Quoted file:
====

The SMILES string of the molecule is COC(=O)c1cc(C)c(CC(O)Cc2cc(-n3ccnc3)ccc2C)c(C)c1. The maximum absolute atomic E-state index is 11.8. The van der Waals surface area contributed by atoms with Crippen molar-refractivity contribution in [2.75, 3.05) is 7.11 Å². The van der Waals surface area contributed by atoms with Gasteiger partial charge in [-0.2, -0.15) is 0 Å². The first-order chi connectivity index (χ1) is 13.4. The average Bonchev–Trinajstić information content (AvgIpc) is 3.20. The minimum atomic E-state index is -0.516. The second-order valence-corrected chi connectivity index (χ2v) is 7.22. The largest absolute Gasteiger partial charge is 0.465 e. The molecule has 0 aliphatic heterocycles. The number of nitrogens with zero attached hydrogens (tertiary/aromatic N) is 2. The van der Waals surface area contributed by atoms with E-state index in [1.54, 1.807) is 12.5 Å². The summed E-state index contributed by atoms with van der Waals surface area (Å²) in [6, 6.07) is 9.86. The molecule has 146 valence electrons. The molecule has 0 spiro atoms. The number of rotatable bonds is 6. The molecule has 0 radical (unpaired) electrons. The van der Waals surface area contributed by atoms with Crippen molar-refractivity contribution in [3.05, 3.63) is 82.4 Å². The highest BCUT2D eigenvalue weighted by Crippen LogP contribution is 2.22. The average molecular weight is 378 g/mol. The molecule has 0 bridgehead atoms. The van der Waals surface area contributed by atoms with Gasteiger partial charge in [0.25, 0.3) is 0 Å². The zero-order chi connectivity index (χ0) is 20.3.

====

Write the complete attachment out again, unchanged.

The SMILES string of the molecule is COC(=O)c1cc(C)c(CC(O)Cc2cc(-n3ccnc3)ccc2C)c(C)c1. The maximum absolute atomic E-state index is 11.8. The van der Waals surface area contributed by atoms with Crippen molar-refractivity contribution in [2.75, 3.05) is 7.11 Å². The van der Waals surface area contributed by atoms with Gasteiger partial charge in [-0.2, -0.15) is 0 Å². The first-order chi connectivity index (χ1) is 13.4. The average Bonchev–Trinajstić information content (AvgIpc) is 3.20. The minimum atomic E-state index is -0.516. The second-order valence-corrected chi connectivity index (χ2v) is 7.22. The largest absolute Gasteiger partial charge is 0.465 e. The molecule has 0 aliphatic heterocycles. The number of nitrogens with zero attached hydrogens (tertiary/aromatic N) is 2. The van der Waals surface area contributed by atoms with E-state index in [1.54, 1.807) is 12.5 Å². The summed E-state index contributed by atoms with van der Waals surface area (Å²) in [6, 6.07) is 9.86. The molecule has 146 valence electrons. The molecule has 0 spiro atoms. The number of rotatable bonds is 6. The molecule has 0 radical (unpaired) electrons. The van der Waals surface area contributed by atoms with Crippen molar-refractivity contribution in [3.05, 3.63) is 82.4 Å². The highest BCUT2D eigenvalue weighted by Crippen LogP contribution is 2.22. The average molecular weight is 378 g/mol. The molecule has 0 bridgehead atoms. The van der Waals surface area contributed by atoms with Gasteiger partial charge in [0.25, 0.3) is 0 Å². The zero-order chi connectivity index (χ0) is 20.3.